Posts from Memory Lane: Having Tea with Your Inner Editor

Thursday, May 9, 2013

These posts were written during the summer while I was in Bangladesh, in preparation for the upcoming academic year. Long story short: when I looked back at the archive, I didn't have the desire  or the time to put them up. But now, since I'm coming back to the blog, I decided that some of them aren't half bad. Read on!

I hate editing. Revision: I hate the thought of editing.

I'm actually quite good at editing itself. I was the smart English nerd who people called upon to edit their papers (and, although I didn't always have time, I would always do it). I like to tear apart sentence structure and re-work ideas and make things flow better. But when it comes to my own work, I recoil.

It just seems too gargantuan to me; starting to edit pages and pages of something that, unlike an academic essay or a short story, won't end for at least a hundred plus pages. And then there's the idea that "if it wasn't good the first time, why bother?" that takes a good kick to root out of there. And then there's the nervousness that, like an invisible presence, the audience is watching over my shoulder, expecting me either to dazzle or drop dead for their spectacle...

Contrary to what I just said, I think that the editing process is actually the most rewarding part of the work. The most taxing, of course, but the most rewarding. There's just a threshold (an action potential, one might say) that must be overcome in order to actually get into the meat of it. For me, the best way to generate that activity is not the most environmentally friendly: I print out a few pages of my pieces (or the whole thing, if it's short) and start marking them up with pen.

Of course, this is also coming from someone who most often writes out her essays by hand and then types them up - another form of forcing myself to edit - so I'm sure that you could probably do well by using Track Changes or something like that also. But I think there's something really neat about having the pages in front of you, physically, and re-ordering or re-structuring them as you move along.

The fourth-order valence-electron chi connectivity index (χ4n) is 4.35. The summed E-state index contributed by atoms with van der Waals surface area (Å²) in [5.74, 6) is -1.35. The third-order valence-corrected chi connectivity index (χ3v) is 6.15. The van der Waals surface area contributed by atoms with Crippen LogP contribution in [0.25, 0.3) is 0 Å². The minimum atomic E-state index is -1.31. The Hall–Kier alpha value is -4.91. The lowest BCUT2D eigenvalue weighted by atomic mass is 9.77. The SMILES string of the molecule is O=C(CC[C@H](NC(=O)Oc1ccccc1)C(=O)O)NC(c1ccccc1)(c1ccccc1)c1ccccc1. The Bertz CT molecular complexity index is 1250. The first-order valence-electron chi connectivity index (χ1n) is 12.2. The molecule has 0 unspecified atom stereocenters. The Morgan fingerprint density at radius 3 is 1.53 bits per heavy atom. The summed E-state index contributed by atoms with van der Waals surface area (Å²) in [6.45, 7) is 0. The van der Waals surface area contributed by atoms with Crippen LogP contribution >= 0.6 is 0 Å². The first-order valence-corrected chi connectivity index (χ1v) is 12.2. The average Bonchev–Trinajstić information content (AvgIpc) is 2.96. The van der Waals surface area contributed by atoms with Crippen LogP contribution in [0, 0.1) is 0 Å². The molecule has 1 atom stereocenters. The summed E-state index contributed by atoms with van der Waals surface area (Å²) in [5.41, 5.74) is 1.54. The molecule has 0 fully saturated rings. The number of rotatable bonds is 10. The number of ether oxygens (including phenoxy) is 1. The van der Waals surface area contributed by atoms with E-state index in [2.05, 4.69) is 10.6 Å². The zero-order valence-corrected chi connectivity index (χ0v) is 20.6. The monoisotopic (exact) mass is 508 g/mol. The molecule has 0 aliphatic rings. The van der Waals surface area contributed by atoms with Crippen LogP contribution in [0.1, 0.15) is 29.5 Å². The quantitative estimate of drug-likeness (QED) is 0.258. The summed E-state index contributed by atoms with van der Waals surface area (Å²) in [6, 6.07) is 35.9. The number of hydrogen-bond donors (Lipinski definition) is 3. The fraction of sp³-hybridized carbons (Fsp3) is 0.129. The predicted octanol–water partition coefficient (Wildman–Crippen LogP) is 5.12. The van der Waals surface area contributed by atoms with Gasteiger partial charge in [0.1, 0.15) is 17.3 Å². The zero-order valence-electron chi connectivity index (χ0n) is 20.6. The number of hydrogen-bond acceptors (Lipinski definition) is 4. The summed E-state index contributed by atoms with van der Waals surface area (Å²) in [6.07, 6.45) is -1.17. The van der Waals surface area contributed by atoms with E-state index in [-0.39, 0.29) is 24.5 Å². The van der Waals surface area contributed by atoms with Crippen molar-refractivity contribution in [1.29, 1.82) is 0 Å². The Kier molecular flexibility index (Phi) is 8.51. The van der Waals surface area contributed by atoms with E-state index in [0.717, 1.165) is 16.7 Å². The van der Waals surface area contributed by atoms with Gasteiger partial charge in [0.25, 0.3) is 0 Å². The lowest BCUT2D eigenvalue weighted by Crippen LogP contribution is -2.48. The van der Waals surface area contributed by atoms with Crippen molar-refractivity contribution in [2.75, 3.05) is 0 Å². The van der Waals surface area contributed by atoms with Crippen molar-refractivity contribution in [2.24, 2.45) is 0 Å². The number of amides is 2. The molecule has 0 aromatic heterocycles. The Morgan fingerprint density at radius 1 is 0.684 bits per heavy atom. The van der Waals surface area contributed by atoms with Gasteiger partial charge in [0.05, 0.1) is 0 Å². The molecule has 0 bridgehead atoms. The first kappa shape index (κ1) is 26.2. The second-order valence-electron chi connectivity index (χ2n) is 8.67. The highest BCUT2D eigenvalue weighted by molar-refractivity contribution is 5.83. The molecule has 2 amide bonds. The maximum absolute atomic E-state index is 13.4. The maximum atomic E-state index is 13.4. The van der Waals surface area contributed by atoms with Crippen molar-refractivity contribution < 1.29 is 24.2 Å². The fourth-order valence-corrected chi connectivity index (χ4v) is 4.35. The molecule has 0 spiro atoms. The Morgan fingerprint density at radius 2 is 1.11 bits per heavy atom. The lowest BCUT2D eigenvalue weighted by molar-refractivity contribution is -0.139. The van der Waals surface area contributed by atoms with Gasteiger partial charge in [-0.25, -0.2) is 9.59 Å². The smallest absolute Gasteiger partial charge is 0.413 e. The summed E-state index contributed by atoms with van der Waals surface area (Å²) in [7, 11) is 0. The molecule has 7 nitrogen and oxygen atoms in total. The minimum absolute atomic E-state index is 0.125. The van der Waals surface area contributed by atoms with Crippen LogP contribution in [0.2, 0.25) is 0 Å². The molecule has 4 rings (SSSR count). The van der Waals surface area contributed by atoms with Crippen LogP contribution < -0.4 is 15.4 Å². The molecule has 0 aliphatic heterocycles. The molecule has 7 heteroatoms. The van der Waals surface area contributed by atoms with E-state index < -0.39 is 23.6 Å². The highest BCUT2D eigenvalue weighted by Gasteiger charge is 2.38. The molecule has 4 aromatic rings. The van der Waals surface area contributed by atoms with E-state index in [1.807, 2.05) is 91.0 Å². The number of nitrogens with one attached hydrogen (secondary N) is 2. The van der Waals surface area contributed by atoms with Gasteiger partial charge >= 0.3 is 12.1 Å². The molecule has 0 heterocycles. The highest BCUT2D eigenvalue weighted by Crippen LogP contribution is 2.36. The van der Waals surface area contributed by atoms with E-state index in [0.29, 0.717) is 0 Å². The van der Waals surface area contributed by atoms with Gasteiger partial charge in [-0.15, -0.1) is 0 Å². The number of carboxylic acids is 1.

So, what do you do when you're there? During the writing process, we're all about silencing that inner editor, stuffing them in a closet, or dropping them off a bridge. But somehow they must be revived and re-invited to the work when you get to this stage. I like to dissociate myself as much as possible from this person and pretend that I am editing someone else's paper or story. I read the work aloud. I get really vicious. I do things that my more vulnerable and delicate writer side would never do, just to see how it works. Some people call that a disorder, but I'd like to think of it as process.

And that brings me to my final point: process. I think we fear more than anything the idea of having to process something for so long. And creative work has to be processed far longer than essays and blog posts and even some life events. It has to gestate because what you wake up with one morning may not be the same as the next. Therein lies the sense of mystery and emergence in editing - new pieces show up uninvited, settle in, and you just have to integrate them, right then and there.

Be flexible. Invite your inner editor to sit down with you and have breakfast. Think about the possibilities and not the effort. It will come.

It always does.